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Decision day looms for TfL’s Southwark Street development

London SE1 website team

Southwark councillors will decide on Monday whether to approve Transport for London's redevelopment plans for the land it owns on Southwark Street - and a local residents' group is calling for the site to be dedicated to key worker housing.

Decision day looms for TfL’s Southwark Street development

The undeveloped site on Southwark Street and Redcross Way – sometimes described as Landmark Court – has been owned by the capital's transport authorities since it was used as a worksite for the Jubilee line extension more than two decades ago.

TfL has teamed up with developer U+I to draw up a scheme designed by local architects Allies & Morrison featuring offices, shops, cafes and a small number of homes.

As we have previously reported, the site was touted by Sadiq Khan back in 2006 as part of his plan to use public land to help tackle the capital's housing crisis.

A mere 36 homes – 12 of them for social rent and four at London Living Rent – are now proposed for the plot of land where Mr Khan once claimed that 120 homes could be built.

TfL officials told the London Assembly last year that the decision to switch the site from a residential-led scheme to a mixed-use proposal with more offices and fewer homes had been driven by advice from Southwark Council's planning department.

Local residents' organisation Living Bankside has launched a last-ditch attempt to persuade the Mayor of London to increase the number of homes to be made available to key workers.

The group has launched a 'Homes for Key Workers' petition and will be making representations at Monday afternoon's virtual meeting of Southwark's planning committee.

In a letter to planning committee members, Living Bankside executive chair Amir Eden said that the low level of residential provision is "immensely disappointing and shows a lack of will and commitment to alleviating the housing crisis and supporting our key workers especially given the service they have and are providing to our neighbourhood, city and the nation in this unprecedented crisis".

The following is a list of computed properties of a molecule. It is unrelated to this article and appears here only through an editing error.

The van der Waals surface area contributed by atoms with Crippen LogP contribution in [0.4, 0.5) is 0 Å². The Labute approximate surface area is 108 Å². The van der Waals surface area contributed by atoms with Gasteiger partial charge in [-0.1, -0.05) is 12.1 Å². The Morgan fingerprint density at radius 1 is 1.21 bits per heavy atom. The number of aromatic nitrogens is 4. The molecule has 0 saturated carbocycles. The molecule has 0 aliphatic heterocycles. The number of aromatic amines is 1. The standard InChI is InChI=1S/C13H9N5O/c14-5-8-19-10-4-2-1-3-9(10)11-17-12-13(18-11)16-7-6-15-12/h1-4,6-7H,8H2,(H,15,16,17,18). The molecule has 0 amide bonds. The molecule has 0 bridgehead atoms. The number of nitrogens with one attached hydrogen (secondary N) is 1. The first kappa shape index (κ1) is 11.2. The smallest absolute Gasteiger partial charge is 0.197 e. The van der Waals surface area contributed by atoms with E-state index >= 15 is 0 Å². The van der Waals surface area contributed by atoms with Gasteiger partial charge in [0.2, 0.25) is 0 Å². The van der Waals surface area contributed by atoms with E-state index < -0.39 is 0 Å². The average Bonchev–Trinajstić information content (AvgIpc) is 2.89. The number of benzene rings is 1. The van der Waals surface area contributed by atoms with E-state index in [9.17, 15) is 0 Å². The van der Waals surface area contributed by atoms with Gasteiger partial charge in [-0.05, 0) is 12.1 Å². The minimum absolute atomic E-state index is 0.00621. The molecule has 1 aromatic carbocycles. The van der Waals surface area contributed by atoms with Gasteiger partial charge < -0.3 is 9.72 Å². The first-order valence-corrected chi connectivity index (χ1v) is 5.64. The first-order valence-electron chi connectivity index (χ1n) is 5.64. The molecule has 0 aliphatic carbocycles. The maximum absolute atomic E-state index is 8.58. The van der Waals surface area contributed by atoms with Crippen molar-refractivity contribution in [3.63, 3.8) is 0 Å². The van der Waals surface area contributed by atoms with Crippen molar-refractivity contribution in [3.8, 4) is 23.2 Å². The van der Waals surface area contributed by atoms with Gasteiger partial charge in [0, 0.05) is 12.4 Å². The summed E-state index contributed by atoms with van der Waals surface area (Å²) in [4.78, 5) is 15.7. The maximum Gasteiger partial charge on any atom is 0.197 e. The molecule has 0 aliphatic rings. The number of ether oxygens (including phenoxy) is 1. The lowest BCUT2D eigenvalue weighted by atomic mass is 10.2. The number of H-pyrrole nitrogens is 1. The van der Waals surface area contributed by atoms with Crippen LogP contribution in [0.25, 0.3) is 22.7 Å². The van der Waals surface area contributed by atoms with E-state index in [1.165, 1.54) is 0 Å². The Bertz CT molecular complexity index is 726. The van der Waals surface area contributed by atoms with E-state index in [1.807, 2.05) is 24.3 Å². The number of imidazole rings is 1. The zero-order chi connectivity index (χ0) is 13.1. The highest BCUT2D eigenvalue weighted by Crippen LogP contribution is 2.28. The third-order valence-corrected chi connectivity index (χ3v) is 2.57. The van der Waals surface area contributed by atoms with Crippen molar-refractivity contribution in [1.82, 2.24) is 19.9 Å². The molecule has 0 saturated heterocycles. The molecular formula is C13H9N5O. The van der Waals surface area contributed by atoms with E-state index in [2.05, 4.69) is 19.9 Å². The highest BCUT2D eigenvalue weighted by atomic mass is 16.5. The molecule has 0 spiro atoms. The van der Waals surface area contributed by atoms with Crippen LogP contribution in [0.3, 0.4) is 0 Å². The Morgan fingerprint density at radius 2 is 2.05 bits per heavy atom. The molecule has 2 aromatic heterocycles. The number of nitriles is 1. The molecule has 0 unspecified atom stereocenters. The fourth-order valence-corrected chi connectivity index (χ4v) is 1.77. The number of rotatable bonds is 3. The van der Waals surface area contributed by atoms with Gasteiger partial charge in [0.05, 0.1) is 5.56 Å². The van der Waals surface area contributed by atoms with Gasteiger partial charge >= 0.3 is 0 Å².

Mr Eden added: "There is the opportunity to provide something unique in the neighbourhood with greater benefits (social regeneration) to the community. Instead the planning application proposes something for the most part unambitious and not the best use of public land."

The development also has implications for the future of the Crossbones Garden which adjoins the proposed development.

Last autumn London Assembly member Florence Eshalomi presented a petition to the Mayor of London – signed by more than 2,000 people – calling for long-term protection for the graveyard site.

In his response, Sadiq Khan said: "I would like to reassure you of my support for protecting this key heritage, cultural, community and spiritual asset in perpetuity."

He added: "The proposal sets out that the long-term owners of the homes and offices at Landmark Court will be responsible for funding the long-term maintenance and operation of Crossbones Graveyard and Memorial Garden.

"This secures a sustainable and long-term responsibility for funding and management. The proposal also includes offering BOST [Bankside Open Spaces Trust] a longer lease term of 30 years, le to approximately 2050."

Developer's official Landmark Court website

• For more on the planning application see 19/AP/0830 on the planning register and the papers for Monday afternoon's meeting

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